11 for 9/11. September 11, 2012Posted by ourfriendben in wit and wisdom.
Tags: 9/11, honoring 9/11, September 11 2001
We here at Poor Richard’s Almanac—our friend Ben, Silence Dogood, and Richard Saunders—would like to pause for a moment to honor all the victims and heroes of 9/11 on its 11th anniversary. We all live in Pennsylvania, where the heroic passengers on Flight 93 chose to die rather than allow the hijacked plane to crash into the Capitol or the White House. OFB and Silence had colleagues with relatives working in or visiting the Twin Towers on the original 9/11. We also saw the second plane crash into the Towers on live TV at work, where we and our hushed colleagues had gathered in conference rooms throughout our building to see what was going on.
Our friend Ben has a more personal reason to commemorate 9/11: My beloved brother had been offered a hugely important position at the Pentagon that would have put him in one of the offices that was annihilated when the plane hit it. By God’s grace, he had declined the position because it required too much time away from his special-needs children, and was not in that office when the plane hit. (He later became Attorney General for the U.S. Army.) Not a day goes by that I don’t thank God for sparing him.
Silence Dogood has another reason for remembering 9/11: Her best friend is Pakistani, and was teaching in Brooklyn, with two small children, when the terrorists struck. Suddenly, every Muslim was suspect and became a target for hate crimes, for payback, even though they were minding their own business and were as taken aback by the attacks as everyone else. Silence’s friend had the good sense to get an adorable cocker spaniel puppy, which diverted attention from her and her kids to the puppy and saved them from abuse. Others, many others, weren’t so lucky.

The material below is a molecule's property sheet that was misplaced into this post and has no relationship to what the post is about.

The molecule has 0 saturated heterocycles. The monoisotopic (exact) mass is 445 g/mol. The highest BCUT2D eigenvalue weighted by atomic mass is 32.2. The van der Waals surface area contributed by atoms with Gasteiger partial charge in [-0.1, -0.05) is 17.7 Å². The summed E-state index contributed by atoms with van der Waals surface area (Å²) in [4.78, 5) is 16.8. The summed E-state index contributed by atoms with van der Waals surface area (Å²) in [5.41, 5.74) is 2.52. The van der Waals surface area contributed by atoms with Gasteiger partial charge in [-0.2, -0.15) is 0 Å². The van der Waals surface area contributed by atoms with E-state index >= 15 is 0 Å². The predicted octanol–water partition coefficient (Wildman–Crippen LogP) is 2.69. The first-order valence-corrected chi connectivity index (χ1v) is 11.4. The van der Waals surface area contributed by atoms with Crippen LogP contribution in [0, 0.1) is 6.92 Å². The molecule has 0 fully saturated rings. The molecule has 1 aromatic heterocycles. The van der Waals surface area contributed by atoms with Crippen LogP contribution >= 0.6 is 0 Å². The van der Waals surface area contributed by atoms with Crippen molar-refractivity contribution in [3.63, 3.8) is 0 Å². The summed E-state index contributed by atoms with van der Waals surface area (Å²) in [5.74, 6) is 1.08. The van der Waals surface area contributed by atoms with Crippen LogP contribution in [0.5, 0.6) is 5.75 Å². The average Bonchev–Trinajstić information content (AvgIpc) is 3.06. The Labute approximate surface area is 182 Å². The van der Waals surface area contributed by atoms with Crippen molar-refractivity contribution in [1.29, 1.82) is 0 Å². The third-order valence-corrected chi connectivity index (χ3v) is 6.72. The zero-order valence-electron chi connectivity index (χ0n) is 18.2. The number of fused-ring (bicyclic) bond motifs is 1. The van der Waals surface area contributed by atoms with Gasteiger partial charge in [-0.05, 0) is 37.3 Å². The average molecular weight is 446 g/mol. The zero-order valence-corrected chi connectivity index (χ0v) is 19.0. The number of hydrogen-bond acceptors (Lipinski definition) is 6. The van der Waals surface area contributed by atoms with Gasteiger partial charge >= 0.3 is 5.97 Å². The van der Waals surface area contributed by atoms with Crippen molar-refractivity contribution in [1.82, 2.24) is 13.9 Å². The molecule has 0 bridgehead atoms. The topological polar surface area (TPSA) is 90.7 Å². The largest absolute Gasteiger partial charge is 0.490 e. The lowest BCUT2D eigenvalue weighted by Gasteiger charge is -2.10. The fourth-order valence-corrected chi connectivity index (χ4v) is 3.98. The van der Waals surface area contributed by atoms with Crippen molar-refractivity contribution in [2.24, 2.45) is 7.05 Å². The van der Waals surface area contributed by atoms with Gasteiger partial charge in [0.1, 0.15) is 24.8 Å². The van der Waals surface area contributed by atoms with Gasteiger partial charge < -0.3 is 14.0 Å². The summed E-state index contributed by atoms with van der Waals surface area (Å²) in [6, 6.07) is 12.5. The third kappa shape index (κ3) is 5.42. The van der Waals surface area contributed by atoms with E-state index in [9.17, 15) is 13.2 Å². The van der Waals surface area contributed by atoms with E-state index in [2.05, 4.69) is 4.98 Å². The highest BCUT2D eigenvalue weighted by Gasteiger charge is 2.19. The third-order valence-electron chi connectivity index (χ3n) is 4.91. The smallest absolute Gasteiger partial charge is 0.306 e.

Today, let’s honor the 3,000-plus that were killed for no good reason. Let’s honor the heroes who died saving others. Let’s honor the rescue squads and their brave, heroic dogs who risked their lives to find survivors in the rubble. Let’s honor the families who are still trying to heal from their losses.
And let’s remember that generic stereotyping is beneath us: Because you’re a Muslim, it doesn’t make you a terrorist. This would be like claiming that all Japanese were murderous Ninjas, when the Ninjas were a specialized fanatic sect. Or that all Americans were bigoted Ku Klux Klan members. Please, people: Fanatics are always a tiny fringe. Get a grip, and recognize that the vast majority of every group is moderate and ruled by common sense.
This is the greatest respect we can pay to the fallen of 9/11: To reject extremism and embrace inclusion. America was founded on the principle of accepting immigrants from around the globe into our great melting pot, allowing each and every person a chance to become the best they could be once class restrictions were erased. And we have so many staggering success stories from those very immigrants. Please, everyone, let’s not get classist now.
God bless the fallen of 9/11. God bless the heroes of 9/11. God bless America.
—Our friend Ben, Silence Dogood, and Richard Saunders